22 November 2011

If you're not already awed by stem cell biology...

... take a look at this report in Circulation Research from researchers at Mount Sinai Medical Center which demonstrates that in a pregnant female experiencing myocardial (heart) injury, stem cells from her fetus can navigate to the mother's heart to assist in the repair process.
We report that fetal cells selectively home to injured maternal hearts and undergo differentiation into diverse cardiac lineages. Using enhanced green fluorescent protein (eGFP)-tagged fetuses, we demonstrate engraftment of multipotent fetal cells in injury zones of maternal hearts. In vivo, eGFP+ fetal cells form endothelial cells, smooth muscle cells, and cardiomyocytes.
This study was conducted in mice, but there is no reason to expect that it would not apply to humans, and it may in fact help explain earlier observations that pregnant women experience better recovery from heart injuries than persons in other demographic groups. Also of note:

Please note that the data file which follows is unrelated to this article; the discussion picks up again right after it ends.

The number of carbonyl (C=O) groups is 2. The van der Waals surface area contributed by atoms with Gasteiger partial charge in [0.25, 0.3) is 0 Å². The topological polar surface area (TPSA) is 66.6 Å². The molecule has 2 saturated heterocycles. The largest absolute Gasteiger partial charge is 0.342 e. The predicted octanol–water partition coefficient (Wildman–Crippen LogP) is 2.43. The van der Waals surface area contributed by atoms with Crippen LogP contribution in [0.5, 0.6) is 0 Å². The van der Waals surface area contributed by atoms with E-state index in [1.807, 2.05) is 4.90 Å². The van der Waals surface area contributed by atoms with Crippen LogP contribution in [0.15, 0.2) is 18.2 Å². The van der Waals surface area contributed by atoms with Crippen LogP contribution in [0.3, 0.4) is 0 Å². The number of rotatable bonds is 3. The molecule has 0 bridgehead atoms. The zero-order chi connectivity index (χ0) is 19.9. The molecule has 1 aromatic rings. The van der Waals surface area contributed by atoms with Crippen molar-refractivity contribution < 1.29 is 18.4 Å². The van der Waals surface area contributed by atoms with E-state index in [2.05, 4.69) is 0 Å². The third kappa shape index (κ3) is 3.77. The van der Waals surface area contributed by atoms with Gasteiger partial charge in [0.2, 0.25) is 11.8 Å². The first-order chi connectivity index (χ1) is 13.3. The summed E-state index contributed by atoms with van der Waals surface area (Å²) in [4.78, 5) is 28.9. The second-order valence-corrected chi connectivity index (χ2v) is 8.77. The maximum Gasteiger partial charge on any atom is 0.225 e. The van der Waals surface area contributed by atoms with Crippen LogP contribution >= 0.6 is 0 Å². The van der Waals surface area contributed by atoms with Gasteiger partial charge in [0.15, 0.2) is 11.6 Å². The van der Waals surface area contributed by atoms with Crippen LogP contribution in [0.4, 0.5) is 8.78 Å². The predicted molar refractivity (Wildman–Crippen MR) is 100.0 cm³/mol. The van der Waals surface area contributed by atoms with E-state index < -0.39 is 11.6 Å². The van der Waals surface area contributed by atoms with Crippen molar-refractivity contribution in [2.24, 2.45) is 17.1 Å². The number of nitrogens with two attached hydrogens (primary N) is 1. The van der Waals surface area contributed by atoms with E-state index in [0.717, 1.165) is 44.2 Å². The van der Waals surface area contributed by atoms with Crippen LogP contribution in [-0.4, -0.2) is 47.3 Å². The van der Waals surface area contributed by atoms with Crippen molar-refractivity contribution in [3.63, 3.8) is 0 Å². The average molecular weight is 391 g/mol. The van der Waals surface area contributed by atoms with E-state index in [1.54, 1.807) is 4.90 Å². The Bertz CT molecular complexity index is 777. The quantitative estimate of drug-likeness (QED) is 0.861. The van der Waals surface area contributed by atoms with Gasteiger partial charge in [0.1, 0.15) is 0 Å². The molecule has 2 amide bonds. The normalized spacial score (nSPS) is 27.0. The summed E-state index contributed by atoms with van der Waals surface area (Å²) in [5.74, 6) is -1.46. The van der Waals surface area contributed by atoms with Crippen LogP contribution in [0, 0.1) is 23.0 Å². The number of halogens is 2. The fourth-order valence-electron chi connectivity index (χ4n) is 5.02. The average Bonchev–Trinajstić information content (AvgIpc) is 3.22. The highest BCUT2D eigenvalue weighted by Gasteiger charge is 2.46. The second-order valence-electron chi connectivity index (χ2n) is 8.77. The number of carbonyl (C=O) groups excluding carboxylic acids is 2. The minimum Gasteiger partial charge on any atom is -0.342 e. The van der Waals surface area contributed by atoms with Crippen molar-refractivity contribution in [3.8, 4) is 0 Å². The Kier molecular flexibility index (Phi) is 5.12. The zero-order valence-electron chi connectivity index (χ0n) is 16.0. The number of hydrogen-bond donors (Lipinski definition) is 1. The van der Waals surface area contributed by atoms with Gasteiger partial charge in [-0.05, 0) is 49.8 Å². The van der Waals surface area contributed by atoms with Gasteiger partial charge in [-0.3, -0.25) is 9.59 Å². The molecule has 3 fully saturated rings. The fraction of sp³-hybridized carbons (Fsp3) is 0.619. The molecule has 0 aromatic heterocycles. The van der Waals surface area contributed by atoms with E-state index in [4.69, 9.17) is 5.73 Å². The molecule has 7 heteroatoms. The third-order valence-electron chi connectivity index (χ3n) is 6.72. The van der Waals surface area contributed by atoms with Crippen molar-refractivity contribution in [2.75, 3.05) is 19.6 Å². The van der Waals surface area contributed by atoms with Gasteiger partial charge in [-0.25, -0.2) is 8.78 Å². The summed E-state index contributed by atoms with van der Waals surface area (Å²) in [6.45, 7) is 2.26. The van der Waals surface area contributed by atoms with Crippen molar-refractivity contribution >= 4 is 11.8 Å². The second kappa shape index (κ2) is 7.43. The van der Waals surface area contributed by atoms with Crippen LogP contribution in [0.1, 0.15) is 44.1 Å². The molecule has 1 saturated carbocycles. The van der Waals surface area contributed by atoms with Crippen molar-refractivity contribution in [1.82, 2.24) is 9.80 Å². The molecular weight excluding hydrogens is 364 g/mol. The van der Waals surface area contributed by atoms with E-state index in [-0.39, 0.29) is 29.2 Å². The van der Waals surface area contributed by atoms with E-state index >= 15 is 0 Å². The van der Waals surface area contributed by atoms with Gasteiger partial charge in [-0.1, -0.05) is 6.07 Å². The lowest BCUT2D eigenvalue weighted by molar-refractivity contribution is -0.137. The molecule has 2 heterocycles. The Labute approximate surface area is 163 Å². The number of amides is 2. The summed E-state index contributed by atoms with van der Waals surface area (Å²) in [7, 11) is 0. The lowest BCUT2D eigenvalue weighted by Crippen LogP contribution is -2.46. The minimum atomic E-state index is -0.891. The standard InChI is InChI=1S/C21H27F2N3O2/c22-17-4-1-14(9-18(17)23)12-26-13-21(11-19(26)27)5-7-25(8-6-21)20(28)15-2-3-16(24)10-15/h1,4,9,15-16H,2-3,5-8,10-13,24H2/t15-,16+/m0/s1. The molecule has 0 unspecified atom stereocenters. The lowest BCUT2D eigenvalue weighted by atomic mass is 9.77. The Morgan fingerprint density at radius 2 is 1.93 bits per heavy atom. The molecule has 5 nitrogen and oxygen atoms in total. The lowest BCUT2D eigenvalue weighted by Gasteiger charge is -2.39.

Previous research has identified fetal stem cells in other damaged organs of pregnant women, including the brain, liver, kidney and lung. Fetuses also produce cells that are known to protect the mother against breast cancer.
Finally, note that fetal stem cells can be harvested from placentas; their use doesn't imply the need for abortions.
Via Neatorama.


  1. "This study was conducted in mice." Oh! My reading of the first half of the post set me to wondering what mother would allow GFP-tagging of her unborn child. I mean Green fluorescent carrots are no big thing for many of us, but I don't think we are ready for the human version.


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